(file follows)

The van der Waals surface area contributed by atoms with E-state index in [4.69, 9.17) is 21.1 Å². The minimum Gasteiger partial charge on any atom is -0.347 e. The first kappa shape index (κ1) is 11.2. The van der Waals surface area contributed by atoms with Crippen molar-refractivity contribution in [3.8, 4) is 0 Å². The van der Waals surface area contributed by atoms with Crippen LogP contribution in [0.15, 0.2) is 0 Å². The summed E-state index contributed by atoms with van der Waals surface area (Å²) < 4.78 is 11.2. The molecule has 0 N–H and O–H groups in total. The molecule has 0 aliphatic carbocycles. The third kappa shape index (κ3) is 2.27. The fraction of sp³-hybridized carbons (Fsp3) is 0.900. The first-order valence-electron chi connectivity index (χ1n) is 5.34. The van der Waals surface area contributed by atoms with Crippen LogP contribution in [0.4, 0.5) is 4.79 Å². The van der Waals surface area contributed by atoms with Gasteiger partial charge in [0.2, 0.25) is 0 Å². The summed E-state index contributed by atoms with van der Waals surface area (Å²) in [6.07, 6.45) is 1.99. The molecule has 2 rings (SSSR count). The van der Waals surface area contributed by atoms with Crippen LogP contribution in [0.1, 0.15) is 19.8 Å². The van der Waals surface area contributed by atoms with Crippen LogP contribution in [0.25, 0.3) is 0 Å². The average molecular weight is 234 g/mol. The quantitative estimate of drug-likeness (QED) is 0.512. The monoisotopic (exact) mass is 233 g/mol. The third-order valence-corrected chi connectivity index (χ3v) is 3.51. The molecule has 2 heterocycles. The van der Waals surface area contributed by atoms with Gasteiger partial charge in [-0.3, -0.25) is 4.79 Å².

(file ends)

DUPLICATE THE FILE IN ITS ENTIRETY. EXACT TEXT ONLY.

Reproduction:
The van der Waals surface area contributed by atoms with E-state index in [4.69, 9.17) is 21.1 Å². The minimum Gasteiger partial charge on any atom is -0.347 e. The first kappa shape index (κ1) is 11.2. The van der Waals surface area contributed by atoms with Crippen molar-refractivity contribution in [3.8, 4) is 0 Å². The van der Waals surface area contributed by atoms with Crippen LogP contribution in [0.15, 0.2) is 0 Å². The summed E-state index contributed by atoms with van der Waals surface area (Å²) < 4.78 is 11.2. The molecule has 0 N–H and O–H groups in total. The molecule has 0 aliphatic carbocycles. The third kappa shape index (κ3) is 2.27. The fraction of sp³-hybridized carbons (Fsp3) is 0.900. The first-order valence-electron chi connectivity index (χ1n) is 5.34. The van der Waals surface area contributed by atoms with Crippen LogP contribution in [0.4, 0.5) is 4.79 Å². The van der Waals surface area contributed by atoms with Gasteiger partial charge in [0.2, 0.25) is 0 Å². The summed E-state index contributed by atoms with van der Waals surface area (Å²) in [6.07, 6.45) is 1.99. The molecule has 2 rings (SSSR count). The van der Waals surface area contributed by atoms with Crippen LogP contribution in [0.1, 0.15) is 19.8 Å². The van der Waals surface area contributed by atoms with Crippen LogP contribution in [0.25, 0.3) is 0 Å². The average molecular weight is 234 g/mol. The quantitative estimate of drug-likeness (QED) is 0.512. The monoisotopic (exact) mass is 233 g/mol. The third-order valence-corrected chi connectivity index (χ3v) is 3.51. The molecule has 2 heterocycles. The van der Waals surface area contributed by atoms with Gasteiger partial charge in [-0.3, -0.25) is 4.79 Å².